© 2022
kunc-header-1440x90.png
NPR for Northern Colorado
Play Live Radio
Next Up:
0:00
0:00
Available On Air Stations
The next step in the race for the Presidency is Super Tuesday. This year's contest takes place on March 6th with 410 delegates up for grabs. 2012 Super Tuesday states include Georgia, Idaho, Massachusetts, North Dakota, Ohio, Oklahoma, Tennessee, Vermont, and Virginia, along with Alaska.All stories for Super Tuesday will be collected in this special section.

Pollster: Romney Surges Despite More GOP Ohioans Agreeing With Santorum

Mitt Romney greets supporters in Youngstown, Ohio, Monday, March 5, 2012.
Gerald Herbert
/
AP
Mitt Romney greets supporters in Youngstown, Ohio, Monday, March 5, 2012.

Suffolk University has a new poll out of Ohio that reminds us that in politics as in life, timing is everything; Rick Santorum would have been much better off if Super Tuesday had been two weeks ago.

The poll which was in the field through Sunday shows Santorum with a four percentage lead over Mitt Romney, 37 percent to 33 percent. That result is in the +/- 4.4 percent margin of error which means the race is a statistical tie which is the same result other polls of Ohio voters have gotten.

Here's an indication from the pollsters of how much the tables have completely turned on Santorum in just a few weeks:

"Santorum led 44 percent to Romney's 27 percent among those who already have cast ballots, but among those who have yet to vote, Santorum's margin was only 3 points, 36 percent to 33 percent."

So Santorum went from a commanding lead to a tie all in a few weeks with likely GOP voters in Ohio.

But here's the thing. He still holds a commanding lead in terms of being ideological connectedness with the state's Republican voters the poll indicates. Another excerpt from the pollsters' news release:

"Thirty-three percent of likely voters said that Santorum hews closer to their political beliefs than the other three GOP candidates. Gingrich was seen as having similar beliefs to their own by 22 percent; Romney by 19 percent; and Ron Paul by 10 percent."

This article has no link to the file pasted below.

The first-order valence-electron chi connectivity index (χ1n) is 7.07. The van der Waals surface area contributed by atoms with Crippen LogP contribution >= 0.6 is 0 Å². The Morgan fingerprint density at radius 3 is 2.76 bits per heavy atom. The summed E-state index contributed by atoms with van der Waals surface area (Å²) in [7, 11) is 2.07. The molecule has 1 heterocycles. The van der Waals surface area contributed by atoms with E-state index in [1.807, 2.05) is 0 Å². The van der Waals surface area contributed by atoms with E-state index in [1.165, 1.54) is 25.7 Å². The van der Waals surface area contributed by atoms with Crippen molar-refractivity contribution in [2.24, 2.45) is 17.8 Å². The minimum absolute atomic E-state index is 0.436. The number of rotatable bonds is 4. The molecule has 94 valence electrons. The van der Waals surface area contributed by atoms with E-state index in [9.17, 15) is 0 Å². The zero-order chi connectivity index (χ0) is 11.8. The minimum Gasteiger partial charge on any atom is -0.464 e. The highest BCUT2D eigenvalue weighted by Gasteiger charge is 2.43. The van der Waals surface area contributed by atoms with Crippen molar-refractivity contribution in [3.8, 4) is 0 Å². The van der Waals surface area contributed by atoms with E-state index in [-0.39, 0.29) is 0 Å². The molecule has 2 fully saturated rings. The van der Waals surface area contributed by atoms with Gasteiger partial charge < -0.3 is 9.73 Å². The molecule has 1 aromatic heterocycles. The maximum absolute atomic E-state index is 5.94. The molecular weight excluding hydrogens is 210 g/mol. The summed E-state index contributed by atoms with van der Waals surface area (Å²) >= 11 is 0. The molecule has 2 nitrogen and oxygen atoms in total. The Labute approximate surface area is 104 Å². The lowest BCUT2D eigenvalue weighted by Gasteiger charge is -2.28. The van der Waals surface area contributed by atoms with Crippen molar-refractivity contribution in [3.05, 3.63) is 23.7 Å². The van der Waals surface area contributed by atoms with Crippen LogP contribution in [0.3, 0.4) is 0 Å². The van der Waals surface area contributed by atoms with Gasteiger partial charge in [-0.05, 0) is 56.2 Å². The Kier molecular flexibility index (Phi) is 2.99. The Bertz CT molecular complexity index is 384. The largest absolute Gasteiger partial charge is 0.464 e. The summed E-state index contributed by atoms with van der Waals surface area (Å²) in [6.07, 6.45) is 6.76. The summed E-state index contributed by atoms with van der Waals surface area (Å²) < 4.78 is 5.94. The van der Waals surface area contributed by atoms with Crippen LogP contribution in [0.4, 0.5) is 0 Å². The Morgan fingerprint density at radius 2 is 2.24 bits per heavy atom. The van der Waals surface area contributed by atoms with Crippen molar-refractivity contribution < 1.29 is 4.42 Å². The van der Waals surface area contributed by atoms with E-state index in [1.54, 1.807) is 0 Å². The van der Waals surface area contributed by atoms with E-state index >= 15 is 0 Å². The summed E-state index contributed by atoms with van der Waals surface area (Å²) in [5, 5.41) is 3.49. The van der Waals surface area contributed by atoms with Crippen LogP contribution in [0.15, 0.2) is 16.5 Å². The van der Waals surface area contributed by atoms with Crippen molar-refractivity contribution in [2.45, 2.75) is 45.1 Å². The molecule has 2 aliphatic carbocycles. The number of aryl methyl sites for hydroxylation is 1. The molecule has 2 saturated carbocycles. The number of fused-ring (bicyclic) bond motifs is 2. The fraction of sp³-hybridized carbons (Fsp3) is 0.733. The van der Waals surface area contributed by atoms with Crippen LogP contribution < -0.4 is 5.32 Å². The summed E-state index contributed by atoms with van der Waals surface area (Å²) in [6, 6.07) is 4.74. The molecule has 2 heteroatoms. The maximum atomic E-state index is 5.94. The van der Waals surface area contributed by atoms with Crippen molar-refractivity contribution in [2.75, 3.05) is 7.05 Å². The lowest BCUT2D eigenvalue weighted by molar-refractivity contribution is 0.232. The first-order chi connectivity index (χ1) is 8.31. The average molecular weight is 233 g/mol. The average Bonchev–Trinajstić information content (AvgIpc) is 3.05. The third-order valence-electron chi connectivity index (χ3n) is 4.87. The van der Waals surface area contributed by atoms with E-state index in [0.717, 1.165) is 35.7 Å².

So significantly more Ohio Republicans believe Santorum shares their views than Romney does and yet the race is a tie? What's going on? It appears it's all about electability. Romney crushes Santorum on that dimension.

"... Romney was seen as the candidate who has the best chance of defeating President Barack Obama by 44 percent of respondents, while 18 percent chose Santorum; 15 percent, Gingrich; and 2 percent, Ron Paul."

Copyright 2020 NPR. To see more, visit https://www.npr.org.

Frank James joined NPR News in April 2009 to launch the blog, "The Two-Way," with co-blogger Mark Memmott.
Related Content
  • Ohio is one of 10 states holding contests to pick their party's presidential nominee on Super Tuesday. The conventional wisdom has been that whoever takes Ohio in the general election goes on to win the White House, which makes the state the main focus of attention for GOP candidates.
  • Rick Santorum and Mitt Romney appeared locked in a tie for Ohio's Republicans, with the former senator's lead in Ohio shrinking from what it was before the recent Michigan primary which Romney won.
  • GOP presidential candidate Mitt Romney received a key endorsement Sunday morning when House Majority Leader Eric Cantor of Virginia endorsed him on NBC's Meet the Press.
  • Only Mitt Romney and Ron Paul qualified to get on the state's printed ballot last fall; the other Republican candidates failed to collect enough signatures. For some, that may seem like there isn't much of a contest, but the candidates' supporters argue this is no time for complacency.